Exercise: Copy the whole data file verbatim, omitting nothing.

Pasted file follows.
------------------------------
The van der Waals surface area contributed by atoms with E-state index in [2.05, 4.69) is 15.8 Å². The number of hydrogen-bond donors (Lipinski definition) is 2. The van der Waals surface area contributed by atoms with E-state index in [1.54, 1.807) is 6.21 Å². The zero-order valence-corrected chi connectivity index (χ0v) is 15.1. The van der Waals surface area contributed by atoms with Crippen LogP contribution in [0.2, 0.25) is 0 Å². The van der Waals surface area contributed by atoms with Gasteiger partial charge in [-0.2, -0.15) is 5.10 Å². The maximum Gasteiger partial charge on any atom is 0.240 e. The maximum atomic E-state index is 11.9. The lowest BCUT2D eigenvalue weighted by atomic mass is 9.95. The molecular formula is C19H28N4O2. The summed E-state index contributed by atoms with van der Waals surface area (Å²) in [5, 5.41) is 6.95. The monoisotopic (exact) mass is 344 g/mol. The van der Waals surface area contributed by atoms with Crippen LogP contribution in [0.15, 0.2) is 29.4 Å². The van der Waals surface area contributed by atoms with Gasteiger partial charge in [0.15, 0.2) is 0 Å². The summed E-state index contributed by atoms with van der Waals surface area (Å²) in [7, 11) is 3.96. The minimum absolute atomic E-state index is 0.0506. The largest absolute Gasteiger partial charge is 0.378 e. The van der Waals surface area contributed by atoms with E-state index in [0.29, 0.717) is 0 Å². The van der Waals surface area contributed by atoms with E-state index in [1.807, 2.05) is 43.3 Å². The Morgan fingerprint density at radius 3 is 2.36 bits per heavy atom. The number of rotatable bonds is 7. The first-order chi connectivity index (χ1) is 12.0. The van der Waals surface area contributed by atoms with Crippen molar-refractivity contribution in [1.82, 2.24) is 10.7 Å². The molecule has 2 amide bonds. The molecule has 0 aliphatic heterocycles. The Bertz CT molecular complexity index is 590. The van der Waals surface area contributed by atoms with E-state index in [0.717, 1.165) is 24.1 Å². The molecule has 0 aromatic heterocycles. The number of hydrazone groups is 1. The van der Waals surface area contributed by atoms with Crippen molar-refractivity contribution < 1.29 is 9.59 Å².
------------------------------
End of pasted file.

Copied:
The van der Waals surface area contributed by atoms with E-state index in [2.05, 4.69) is 15.8 Å². The number of hydrogen-bond donors (Lipinski definition) is 2. The van der Waals surface area contributed by atoms with E-state index in [1.54, 1.807) is 6.21 Å². The zero-order valence-corrected chi connectivity index (χ0v) is 15.1. The van der Waals surface area contributed by atoms with Crippen LogP contribution in [0.2, 0.25) is 0 Å². The van der Waals surface area contributed by atoms with Gasteiger partial charge in [-0.2, -0.15) is 5.10 Å². The maximum Gasteiger partial charge on any atom is 0.240 e. The maximum atomic E-state index is 11.9. The lowest BCUT2D eigenvalue weighted by atomic mass is 9.95. The molecular formula is C19H28N4O2. The summed E-state index contributed by atoms with van der Waals surface area (Å²) in [5, 5.41) is 6.95. The monoisotopic (exact) mass is 344 g/mol. The van der Waals surface area contributed by atoms with Crippen LogP contribution in [0.15, 0.2) is 29.4 Å². The van der Waals surface area contributed by atoms with Gasteiger partial charge in [0.15, 0.2) is 0 Å². The summed E-state index contributed by atoms with van der Waals surface area (Å²) in [7, 11) is 3.96. The minimum absolute atomic E-state index is 0.0506. The largest absolute Gasteiger partial charge is 0.378 e. The van der Waals surface area contributed by atoms with E-state index in [0.29, 0.717) is 0 Å². The van der Waals surface area contributed by atoms with E-state index in [1.807, 2.05) is 43.3 Å². The Morgan fingerprint density at radius 3 is 2.36 bits per heavy atom. The number of rotatable bonds is 7. The first-order chi connectivity index (χ1) is 12.0. The van der Waals surface area contributed by atoms with Crippen molar-refractivity contribution in [1.82, 2.24) is 10.7 Å². The molecule has 2 amide bonds. The molecule has 0 aliphatic heterocycles. The Bertz CT molecular complexity index is 590. The van der Waals surface area contributed by atoms with E-state index in [0.717, 1.165) is 24.1 Å². The molecule has 0 aromatic heterocycles. The number of hydrazone groups is 1. The van der Waals surface area contributed by atoms with Crippen molar-refractivity contribution < 1.29 is 9.59 Å².